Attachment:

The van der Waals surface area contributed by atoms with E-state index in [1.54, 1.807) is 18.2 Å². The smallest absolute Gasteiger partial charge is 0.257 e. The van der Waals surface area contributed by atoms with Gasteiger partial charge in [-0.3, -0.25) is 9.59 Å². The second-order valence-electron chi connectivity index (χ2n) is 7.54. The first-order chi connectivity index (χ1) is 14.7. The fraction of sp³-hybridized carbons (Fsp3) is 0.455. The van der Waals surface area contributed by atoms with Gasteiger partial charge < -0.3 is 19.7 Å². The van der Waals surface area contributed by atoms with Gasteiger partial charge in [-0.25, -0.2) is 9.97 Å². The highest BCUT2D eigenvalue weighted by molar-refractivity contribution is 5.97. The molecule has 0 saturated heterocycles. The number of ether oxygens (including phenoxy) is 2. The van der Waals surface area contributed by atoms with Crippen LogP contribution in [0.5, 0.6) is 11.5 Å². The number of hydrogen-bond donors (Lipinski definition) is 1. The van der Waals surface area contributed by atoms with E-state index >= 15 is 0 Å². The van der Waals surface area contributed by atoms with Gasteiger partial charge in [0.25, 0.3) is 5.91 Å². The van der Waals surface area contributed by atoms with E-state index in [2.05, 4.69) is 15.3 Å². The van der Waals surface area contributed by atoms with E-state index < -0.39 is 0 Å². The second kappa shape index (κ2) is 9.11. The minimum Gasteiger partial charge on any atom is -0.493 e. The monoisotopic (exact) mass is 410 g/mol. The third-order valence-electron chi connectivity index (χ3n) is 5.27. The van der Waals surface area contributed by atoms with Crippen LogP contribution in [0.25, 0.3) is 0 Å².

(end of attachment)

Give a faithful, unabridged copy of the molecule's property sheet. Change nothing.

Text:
The van der Waals surface area contributed by atoms with E-state index in [1.54, 1.807) is 18.2 Å². The smallest absolute Gasteiger partial charge is 0.257 e. The van der Waals surface area contributed by atoms with Gasteiger partial charge in [-0.3, -0.25) is 9.59 Å². The second-order valence-electron chi connectivity index (χ2n) is 7.54. The first-order chi connectivity index (χ1) is 14.7. The fraction of sp³-hybridized carbons (Fsp3) is 0.455. The van der Waals surface area contributed by atoms with Gasteiger partial charge < -0.3 is 19.7 Å². The van der Waals surface area contributed by atoms with Gasteiger partial charge in [-0.25, -0.2) is 9.97 Å². The highest BCUT2D eigenvalue weighted by molar-refractivity contribution is 5.97. The molecule has 0 saturated heterocycles. The number of ether oxygens (including phenoxy) is 2. The van der Waals surface area contributed by atoms with Crippen LogP contribution in [0.5, 0.6) is 11.5 Å². The number of hydrogen-bond donors (Lipinski definition) is 1. The van der Waals surface area contributed by atoms with E-state index >= 15 is 0 Å². The van der Waals surface area contributed by atoms with Gasteiger partial charge in [0.25, 0.3) is 5.91 Å². The van der Waals surface area contributed by atoms with E-state index in [2.05, 4.69) is 15.3 Å². The van der Waals surface area contributed by atoms with E-state index < -0.39 is 0 Å². The second kappa shape index (κ2) is 9.11. The minimum Gasteiger partial charge on any atom is -0.493 e. The monoisotopic (exact) mass is 410 g/mol. The third-order valence-electron chi connectivity index (χ3n) is 5.27. The van der Waals surface area contributed by atoms with Crippen LogP contribution in [0.25, 0.3) is 0 Å².